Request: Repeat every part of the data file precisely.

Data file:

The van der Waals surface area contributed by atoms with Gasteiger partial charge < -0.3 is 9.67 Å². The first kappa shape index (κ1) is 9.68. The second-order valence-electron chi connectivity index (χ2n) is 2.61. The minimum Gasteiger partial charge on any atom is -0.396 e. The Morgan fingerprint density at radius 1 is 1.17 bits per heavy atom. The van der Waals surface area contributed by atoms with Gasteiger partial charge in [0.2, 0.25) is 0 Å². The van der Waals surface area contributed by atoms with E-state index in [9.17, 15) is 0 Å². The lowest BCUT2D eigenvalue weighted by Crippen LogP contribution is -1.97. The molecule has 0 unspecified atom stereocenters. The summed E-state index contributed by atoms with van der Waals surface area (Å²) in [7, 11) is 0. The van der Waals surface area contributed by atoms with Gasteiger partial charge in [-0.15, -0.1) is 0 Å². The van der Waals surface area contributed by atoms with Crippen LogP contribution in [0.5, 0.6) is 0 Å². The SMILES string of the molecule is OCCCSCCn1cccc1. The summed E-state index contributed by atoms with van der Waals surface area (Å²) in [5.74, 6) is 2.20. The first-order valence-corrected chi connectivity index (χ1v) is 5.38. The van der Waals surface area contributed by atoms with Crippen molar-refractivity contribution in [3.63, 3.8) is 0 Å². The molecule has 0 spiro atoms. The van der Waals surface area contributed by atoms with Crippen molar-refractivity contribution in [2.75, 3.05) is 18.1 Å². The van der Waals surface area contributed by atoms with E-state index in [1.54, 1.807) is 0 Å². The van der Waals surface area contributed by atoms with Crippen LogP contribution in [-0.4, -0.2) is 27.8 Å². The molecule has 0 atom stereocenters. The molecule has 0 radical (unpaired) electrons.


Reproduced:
The van der Waals surface area contributed by atoms with Gasteiger partial charge < -0.3 is 9.67 Å². The first kappa shape index (κ1) is 9.68. The second-order valence-electron chi connectivity index (χ2n) is 2.61. The minimum Gasteiger partial charge on any atom is -0.396 e. The Morgan fingerprint density at radius 1 is 1.17 bits per heavy atom. The van der Waals surface area contributed by atoms with Gasteiger partial charge in [0.2, 0.25) is 0 Å². The van der Waals surface area contributed by atoms with E-state index in [9.17, 15) is 0 Å². The lowest BCUT2D eigenvalue weighted by Crippen LogP contribution is -1.97. The molecule has 0 unspecified atom stereocenters. The summed E-state index contributed by atoms with van der Waals surface area (Å²) in [7, 11) is 0. The van der Waals surface area contributed by atoms with Gasteiger partial charge in [-0.15, -0.1) is 0 Å². The van der Waals surface area contributed by atoms with Crippen LogP contribution in [0.5, 0.6) is 0 Å². The SMILES string of the molecule is OCCCSCCn1cccc1. The summed E-state index contributed by atoms with van der Waals surface area (Å²) in [5.74, 6) is 2.20. The first-order valence-corrected chi connectivity index (χ1v) is 5.38. The van der Waals surface area contributed by atoms with Crippen molar-refractivity contribution in [3.63, 3.8) is 0 Å². The molecule has 0 spiro atoms. The van der Waals surface area contributed by atoms with Crippen molar-refractivity contribution in [2.75, 3.05) is 18.1 Å². The van der Waals surface area contributed by atoms with E-state index in [1.54, 1.807) is 0 Å². The van der Waals surface area contributed by atoms with Crippen LogP contribution in [-0.4, -0.2) is 27.8 Å². The molecule has 0 atom stereocenters. The molecule has 0 radical (unpaired) electrons.